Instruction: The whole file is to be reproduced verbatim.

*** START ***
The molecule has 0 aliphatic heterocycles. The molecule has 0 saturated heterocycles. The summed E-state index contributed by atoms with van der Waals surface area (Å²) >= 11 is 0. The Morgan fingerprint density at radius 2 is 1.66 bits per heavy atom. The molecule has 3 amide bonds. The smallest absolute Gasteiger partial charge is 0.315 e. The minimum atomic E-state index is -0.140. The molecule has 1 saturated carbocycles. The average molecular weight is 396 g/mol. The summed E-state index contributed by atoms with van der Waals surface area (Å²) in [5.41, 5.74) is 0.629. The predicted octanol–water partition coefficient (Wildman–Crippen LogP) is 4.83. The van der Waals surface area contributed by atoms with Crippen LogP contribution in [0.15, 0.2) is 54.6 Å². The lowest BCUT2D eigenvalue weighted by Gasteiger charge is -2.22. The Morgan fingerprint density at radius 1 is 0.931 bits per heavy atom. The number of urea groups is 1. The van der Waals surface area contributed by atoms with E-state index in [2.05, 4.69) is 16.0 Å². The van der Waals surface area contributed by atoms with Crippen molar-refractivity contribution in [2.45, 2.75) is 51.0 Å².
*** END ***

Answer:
The molecule has 0 aliphatic heterocycles. The molecule has 0 saturated heterocycles. The summed E-state index contributed by atoms with van der Waals surface area (Å²) >= 11 is 0. The Morgan fingerprint density at radius 2 is 1.66 bits per heavy atom. The molecule has 3 amide bonds. The smallest absolute Gasteiger partial charge is 0.315 e. The minimum atomic E-state index is -0.140. The molecule has 1 saturated carbocycles. The average molecular weight is 396 g/mol. The summed E-state index contributed by atoms with van der Waals surface area (Å²) in [5.41, 5.74) is 0.629. The predicted octanol–water partition coefficient (Wildman–Crippen LogP) is 4.83. The van der Waals surface area contributed by atoms with Crippen LogP contribution in [0.15, 0.2) is 54.6 Å². The lowest BCUT2D eigenvalue weighted by Gasteiger charge is -2.22. The Morgan fingerprint density at radius 1 is 0.931 bits per heavy atom. The number of urea groups is 1. The van der Waals surface area contributed by atoms with E-state index in [2.05, 4.69) is 16.0 Å². The van der Waals surface area contributed by atoms with Crippen molar-refractivity contribution in [2.45, 2.75) is 51.0 Å².